In a little over four weeks, five AI bots will play a team of pro players at The International. OpenAI’s bots have learnt to play Dota 2 almost from scratch, building up an understanding of the game using one of the most advanced reinforcement learning techniques AI researchers have yet devised.
It’s an impressive achievement, regardless of whether the bots manage to crush their flesh and blood opponents. But don’t get too carried away. Last week I told you about Mike Cook’s blog post, where he highlighted both the technical and conceptual limitations surrounding OpenAI’s bots. Mike is best known for Angelina, the game making AI that he’s been tinkering with for the past eight years – but no AI problem can escape his expert gaze. So I called him up and asked if he could explain some more. RPS: First of all, what have OpenAI accomplished with their Dota bots? What’s impressive about them?
Mike Cook: So OpenAI had already made a big splash last year by being able to train a bot to play 1v1 mid, which is a special game mode within Dota. It’s kind of like the penalty shootout is to football, and they completely defeated a bunch of professional players, at least on the big stage. Then a year passed and they said they wanted to take a look at 5v5 Dota, so closer to the actual game that you would play if you fired up Dota. About a month ago they announced that they’d developed bots that could beat humans – pretty good humans – at a particular kind of 5v5 matchup.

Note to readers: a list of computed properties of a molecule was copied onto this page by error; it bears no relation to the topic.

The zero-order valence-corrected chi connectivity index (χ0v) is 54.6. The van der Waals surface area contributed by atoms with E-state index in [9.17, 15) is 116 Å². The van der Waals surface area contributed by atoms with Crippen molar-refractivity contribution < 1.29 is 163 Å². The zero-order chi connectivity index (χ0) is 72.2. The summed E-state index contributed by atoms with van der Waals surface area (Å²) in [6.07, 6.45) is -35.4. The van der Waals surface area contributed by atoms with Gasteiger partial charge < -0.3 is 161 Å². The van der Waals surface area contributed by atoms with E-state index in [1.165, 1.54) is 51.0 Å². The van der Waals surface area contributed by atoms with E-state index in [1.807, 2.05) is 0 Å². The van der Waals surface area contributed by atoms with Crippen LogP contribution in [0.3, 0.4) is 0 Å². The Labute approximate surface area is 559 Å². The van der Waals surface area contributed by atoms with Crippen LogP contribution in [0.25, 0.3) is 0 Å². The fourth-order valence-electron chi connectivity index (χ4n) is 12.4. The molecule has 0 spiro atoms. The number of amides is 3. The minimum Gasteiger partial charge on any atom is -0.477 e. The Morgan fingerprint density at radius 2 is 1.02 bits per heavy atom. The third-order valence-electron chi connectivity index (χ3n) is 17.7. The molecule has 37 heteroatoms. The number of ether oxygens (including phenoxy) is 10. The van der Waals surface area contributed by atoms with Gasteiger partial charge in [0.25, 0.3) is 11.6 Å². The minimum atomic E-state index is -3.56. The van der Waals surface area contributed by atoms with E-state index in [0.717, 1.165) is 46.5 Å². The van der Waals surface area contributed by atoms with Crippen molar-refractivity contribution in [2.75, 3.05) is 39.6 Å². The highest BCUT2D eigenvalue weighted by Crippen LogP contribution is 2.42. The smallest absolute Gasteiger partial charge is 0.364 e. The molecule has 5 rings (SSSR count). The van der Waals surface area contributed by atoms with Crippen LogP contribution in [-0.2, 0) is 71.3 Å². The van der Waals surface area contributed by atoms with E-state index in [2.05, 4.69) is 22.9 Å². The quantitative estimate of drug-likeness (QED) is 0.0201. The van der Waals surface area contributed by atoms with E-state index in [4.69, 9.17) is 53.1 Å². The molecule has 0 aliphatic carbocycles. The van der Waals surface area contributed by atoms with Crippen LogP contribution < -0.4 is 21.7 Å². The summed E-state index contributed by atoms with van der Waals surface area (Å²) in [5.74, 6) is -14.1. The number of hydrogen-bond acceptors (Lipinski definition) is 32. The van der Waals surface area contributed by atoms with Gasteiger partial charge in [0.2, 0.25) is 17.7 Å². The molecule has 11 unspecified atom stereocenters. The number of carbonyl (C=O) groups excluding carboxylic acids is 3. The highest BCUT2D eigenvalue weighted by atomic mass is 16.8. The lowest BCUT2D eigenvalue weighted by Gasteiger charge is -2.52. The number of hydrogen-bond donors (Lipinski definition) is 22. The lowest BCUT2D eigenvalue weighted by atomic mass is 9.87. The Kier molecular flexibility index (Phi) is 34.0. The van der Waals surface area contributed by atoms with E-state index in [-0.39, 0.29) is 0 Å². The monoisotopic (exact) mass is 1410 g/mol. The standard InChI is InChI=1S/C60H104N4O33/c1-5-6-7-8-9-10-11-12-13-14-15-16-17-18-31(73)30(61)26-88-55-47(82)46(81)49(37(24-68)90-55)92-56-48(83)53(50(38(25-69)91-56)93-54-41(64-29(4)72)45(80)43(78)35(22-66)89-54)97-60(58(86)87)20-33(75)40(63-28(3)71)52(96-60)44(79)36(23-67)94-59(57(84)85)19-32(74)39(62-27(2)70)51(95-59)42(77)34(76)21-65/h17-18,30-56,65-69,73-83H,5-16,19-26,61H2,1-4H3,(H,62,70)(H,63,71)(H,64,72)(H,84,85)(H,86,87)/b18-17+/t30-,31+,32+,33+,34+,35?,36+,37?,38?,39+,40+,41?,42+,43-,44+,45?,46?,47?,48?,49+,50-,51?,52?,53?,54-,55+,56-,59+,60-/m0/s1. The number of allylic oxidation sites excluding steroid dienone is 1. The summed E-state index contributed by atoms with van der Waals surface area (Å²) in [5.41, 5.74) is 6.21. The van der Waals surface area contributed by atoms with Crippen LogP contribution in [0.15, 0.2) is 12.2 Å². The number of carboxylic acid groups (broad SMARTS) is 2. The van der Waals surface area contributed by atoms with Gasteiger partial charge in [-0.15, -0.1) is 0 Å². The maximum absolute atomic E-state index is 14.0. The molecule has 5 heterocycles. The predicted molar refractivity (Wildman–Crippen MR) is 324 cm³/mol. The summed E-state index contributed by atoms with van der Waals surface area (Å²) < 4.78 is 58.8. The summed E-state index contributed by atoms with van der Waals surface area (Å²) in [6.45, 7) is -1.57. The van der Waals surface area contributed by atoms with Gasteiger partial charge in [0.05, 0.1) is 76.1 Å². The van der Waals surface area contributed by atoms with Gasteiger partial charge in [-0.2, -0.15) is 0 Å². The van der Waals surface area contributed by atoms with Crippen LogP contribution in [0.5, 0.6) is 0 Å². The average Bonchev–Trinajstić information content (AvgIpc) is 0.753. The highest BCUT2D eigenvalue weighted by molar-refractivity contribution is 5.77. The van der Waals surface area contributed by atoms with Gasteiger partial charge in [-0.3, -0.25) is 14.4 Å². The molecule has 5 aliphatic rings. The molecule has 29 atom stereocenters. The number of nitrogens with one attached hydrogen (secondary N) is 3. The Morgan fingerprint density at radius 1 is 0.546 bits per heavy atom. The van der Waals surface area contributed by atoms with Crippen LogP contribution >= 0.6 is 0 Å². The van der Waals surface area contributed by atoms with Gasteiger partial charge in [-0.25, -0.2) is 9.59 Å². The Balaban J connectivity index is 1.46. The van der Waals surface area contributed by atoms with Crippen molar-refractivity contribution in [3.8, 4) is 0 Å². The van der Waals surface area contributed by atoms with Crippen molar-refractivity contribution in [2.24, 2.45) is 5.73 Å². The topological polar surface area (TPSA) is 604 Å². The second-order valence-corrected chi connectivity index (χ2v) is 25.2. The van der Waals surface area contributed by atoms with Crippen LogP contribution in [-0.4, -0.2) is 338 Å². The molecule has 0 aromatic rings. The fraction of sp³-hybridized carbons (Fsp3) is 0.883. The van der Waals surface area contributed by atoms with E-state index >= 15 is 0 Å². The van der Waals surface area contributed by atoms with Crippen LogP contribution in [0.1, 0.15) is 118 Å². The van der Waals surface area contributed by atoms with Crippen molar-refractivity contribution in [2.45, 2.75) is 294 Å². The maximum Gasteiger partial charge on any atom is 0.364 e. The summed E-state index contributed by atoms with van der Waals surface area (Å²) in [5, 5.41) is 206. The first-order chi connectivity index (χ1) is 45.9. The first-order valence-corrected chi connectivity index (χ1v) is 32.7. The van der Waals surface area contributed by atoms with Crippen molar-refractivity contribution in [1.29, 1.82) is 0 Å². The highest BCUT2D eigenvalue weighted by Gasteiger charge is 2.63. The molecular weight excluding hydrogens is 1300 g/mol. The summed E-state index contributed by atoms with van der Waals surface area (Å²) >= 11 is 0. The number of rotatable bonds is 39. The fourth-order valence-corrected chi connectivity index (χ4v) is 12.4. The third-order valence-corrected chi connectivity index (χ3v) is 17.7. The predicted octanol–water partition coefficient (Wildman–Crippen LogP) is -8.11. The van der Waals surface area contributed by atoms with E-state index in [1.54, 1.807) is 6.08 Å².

The interesting things are what restrictions were there, and what help the bots got from OpenAI. But in general this is still a pretty impressive achievement, because Dota 2 is an extremely complex video game – any kind of progress here is pretty impressive even if there are caveats attached.
RPS: So that’s the next question – what are those caveats?
Mike: So, the original announcement included a range of restrictions, most importantly restricting the heroes the AI could choose and the items they could build. The AI was restricted to a mirror matchup of five heroes, and a prepared list of items they’d purchase, I believe just in sequence regardless of what was happening in-game. There were also some mechanics the bots were told not to use – using wards, which are items that grant vision in an area, or attacking Roshan, an optional objective that gives teams a big advantage.
These restrictions and adjustments are a big deal. To put the hero choice in perspective, there are billions of possible combinations of the 115 heroes in a 5v5 match. If you’d asked me last week what the chances were of them scaling up from a fixed matchup with simple heroes, I’d have said it was years away. But now, this week, OpenAI have announced that they’re lifting some of these restrictions – there are now 18 heroes involved, and while it’s not clear how hero selection works, this is still a huge complexity jump for the system to make in just a month. They’ve also added back in some mechanics like ward usage and Roshan, which means bots will have to make richer tactical decisions. Warding is especially significant because good ward spots are more or less universal, which means the bots have a chance to change how even you and I play Dota 2, if they find a new place to put wards that is hard to predict and provides useful vision.
RPS: You were confident the bots would win before. Has this latest announcement from OpenAI changed that?